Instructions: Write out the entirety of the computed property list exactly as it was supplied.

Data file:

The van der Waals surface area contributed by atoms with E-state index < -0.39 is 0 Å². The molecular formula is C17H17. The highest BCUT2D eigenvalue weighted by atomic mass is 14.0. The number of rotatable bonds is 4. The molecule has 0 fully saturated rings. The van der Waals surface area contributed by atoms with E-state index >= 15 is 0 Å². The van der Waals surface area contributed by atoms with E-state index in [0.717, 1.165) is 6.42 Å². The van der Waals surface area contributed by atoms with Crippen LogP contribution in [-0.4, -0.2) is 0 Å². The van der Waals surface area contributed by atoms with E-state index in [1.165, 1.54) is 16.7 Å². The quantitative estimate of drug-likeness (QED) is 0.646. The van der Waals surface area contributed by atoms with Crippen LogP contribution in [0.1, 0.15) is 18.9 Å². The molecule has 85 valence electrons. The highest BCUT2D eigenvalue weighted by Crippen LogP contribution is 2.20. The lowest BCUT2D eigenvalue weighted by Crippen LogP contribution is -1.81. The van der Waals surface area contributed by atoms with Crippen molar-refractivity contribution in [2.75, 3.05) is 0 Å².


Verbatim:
The van der Waals surface area contributed by atoms with E-state index < -0.39 is 0 Å². The molecular formula is C17H17. The highest BCUT2D eigenvalue weighted by atomic mass is 14.0. The number of rotatable bonds is 4. The molecule has 0 fully saturated rings. The van der Waals surface area contributed by atoms with E-state index >= 15 is 0 Å². The van der Waals surface area contributed by atoms with E-state index in [0.717, 1.165) is 6.42 Å². The van der Waals surface area contributed by atoms with Crippen LogP contribution in [-0.4, -0.2) is 0 Å². The van der Waals surface area contributed by atoms with E-state index in [1.165, 1.54) is 16.7 Å². The quantitative estimate of drug-likeness (QED) is 0.646. The van der Waals surface area contributed by atoms with Crippen LogP contribution in [0.1, 0.15) is 18.9 Å². The molecule has 85 valence electrons. The highest BCUT2D eigenvalue weighted by Crippen LogP contribution is 2.20. The lowest BCUT2D eigenvalue weighted by Crippen LogP contribution is -1.81. The van der Waals surface area contributed by atoms with Crippen molar-refractivity contribution in [2.75, 3.05) is 0 Å².